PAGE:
There are so many fascinating people who came before us who have been all but forgotten. History curricula always seem to cover the same people and the same events, especially in the US.
Reddit user u/Jcaf8 asked:
Vasil Levski, Bulgarian revolutionary during the final decades of the Ottoman Empire. Used disguises to evade capture for years and created an elaborate autonomous government that angered Ottoman and Bulgarian overlords alike, including a mail service and constitution. Until him, most anti-Ottoman antagonists used guerrilla warfare, but he saw the need to develop a stable government to take over after Ottoman rule. When he was captured he absolutely refused to name any of his co-conspirators and suffered greatly for it before he was finally hung outside of Sofia. He had the kind of foresight rare in anti-government antagonists.
exekias, 5th century BC ( we're fairly sure of that) Athenian pottery artist essentially was the first person to produce incised depictions of human characters with any level of details because his techniques allowed for smaller more intricate details. This technique was then adopted by the majority of potters and was still in at the time of the fall of Byzantium nearly 20 centuries later.
Mary Elizabeth Bowser. She was a spy in the Confederate White House (working as a servant) and leaked a bunch of stuff to the Union. Jefferson Davis knew there was a spy, but never suspected her because she was black.
There are plenty of them. One of my favorite doesn't actually involve a person but a bear. Wojtek was a Syrian brown bear bought as a pet. His owner was part of a Polish artillery section and they eventually trained the bear to help haul ammunition from the depot to the guns. It's a cool story.
Carolus Rex or Charles the 12th of Sweden. Single handedly fought Russia and others leading only a small army of Swedes. Despite being outnumbered he would somehow pull out a win. Also know as a warrior king he would lead his men into battle something not as common in this time period. He was unfortunately killed in battle close to the end of the great northern war
Vera Atkins was a spy for the allies and worked with the man who is said to have inspired the character of James Bond. One of her specialties was improvising weapons on the fly. Her exploits are chronicled in a really excellent book called "Spymistress."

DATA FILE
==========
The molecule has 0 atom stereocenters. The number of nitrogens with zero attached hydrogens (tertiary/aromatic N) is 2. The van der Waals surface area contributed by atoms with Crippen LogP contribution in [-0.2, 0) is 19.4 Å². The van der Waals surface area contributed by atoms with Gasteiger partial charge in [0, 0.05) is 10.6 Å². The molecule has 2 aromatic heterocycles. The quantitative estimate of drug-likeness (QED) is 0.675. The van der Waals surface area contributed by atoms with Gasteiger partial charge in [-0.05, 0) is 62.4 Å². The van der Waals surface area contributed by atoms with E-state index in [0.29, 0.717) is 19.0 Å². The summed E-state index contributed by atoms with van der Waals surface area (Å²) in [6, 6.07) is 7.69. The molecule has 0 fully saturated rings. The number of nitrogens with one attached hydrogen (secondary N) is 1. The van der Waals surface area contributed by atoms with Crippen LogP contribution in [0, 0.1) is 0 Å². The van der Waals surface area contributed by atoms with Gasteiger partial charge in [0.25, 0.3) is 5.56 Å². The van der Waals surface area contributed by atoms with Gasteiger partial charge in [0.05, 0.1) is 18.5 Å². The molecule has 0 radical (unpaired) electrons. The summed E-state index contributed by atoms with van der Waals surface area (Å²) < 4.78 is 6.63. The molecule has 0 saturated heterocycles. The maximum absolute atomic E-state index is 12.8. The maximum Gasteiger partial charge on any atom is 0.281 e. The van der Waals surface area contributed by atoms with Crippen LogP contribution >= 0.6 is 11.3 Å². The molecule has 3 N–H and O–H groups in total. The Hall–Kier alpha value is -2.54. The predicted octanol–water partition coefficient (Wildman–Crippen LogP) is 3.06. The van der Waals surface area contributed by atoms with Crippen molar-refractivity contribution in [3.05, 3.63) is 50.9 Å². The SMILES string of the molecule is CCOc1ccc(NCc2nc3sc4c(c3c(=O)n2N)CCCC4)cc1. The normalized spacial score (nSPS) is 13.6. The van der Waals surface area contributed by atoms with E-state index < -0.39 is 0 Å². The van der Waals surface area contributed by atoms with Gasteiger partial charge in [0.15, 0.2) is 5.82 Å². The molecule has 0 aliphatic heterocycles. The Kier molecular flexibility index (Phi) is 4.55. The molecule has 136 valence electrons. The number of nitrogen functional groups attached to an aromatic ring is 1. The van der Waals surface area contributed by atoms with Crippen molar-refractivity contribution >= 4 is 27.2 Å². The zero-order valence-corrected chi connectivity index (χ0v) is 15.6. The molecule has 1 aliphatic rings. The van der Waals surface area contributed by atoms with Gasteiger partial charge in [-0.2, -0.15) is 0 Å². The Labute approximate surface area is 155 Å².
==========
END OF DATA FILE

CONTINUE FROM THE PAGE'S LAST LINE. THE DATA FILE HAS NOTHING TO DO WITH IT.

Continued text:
Olga of Kiev. Murdered an entire nation of Drevlians in righteous vengeance for slaying her husband over a tax dispute by using doves. Still got to be a Saint.
My god I forgot about this pillar of badassery. Her husband the prince gets tricked and killed by a group of overconfident bros (the Drevians), and Olga basically makes it her life's mission to kill them, everyone who knows them, everyone related to them, and anyone that gets in her way.
Killing this prince makes them even more overconfident, so they send a group of 20 men to Olga to try and convince her to marry one of them, so they'd have rights to her country. She buries them alive.
She sends word back to their home base that she's planning to accept their offer (no cell phones back then, home base hadn't gotten word about the burying), but only if they send a group of their highest ranked folks to walk her back to them. They gladly comply, send a group of chieftains (basically their entire ruling class), she tells them to clean up in the bath house after they arrive. She burns it down with all of them inside.
She then sends word back to the Drevian capital to start preparing a grand feast for their arrival. When she gets there, all the Drevians get sh*tfaced and her soldiers kill like 5,000 of them.
The survivors beg for mercy, and she basically says "look, I'm not heartless. You've all suffered. Just give me three pigeons and three sparrows from each house and we're all good". They do, and she has her soldiers tie burning sulfur to each one with thread. They instinctively fly home, and every single household erupts in flames basically simultaneously.
I'm not sure it's the coolest, but I went a surprising amount of time without hearing about (Saint) Maximilian Kolbe, and I honestly believe he should be a household name.
He was a Polish Catholic priest who was arrested and sent to Auschwitz after publishing anti-Nazi publications. When a prisoner in Auschwitz escaped, it was common punishment to kill ten people in his place, and on this day it was decided that 10 would be murdered in starvation chambers. One person chosen at random cried out for mercy, and Maximilian took his place. As the ten lay in the starvation chamber he led them in prayer and despite two weeks without food or water, stood up and looked at the Nazi guards calmly every time they entered to remove the dead. Running out of patience, the Nazi guards eventually killed him by lethal injection.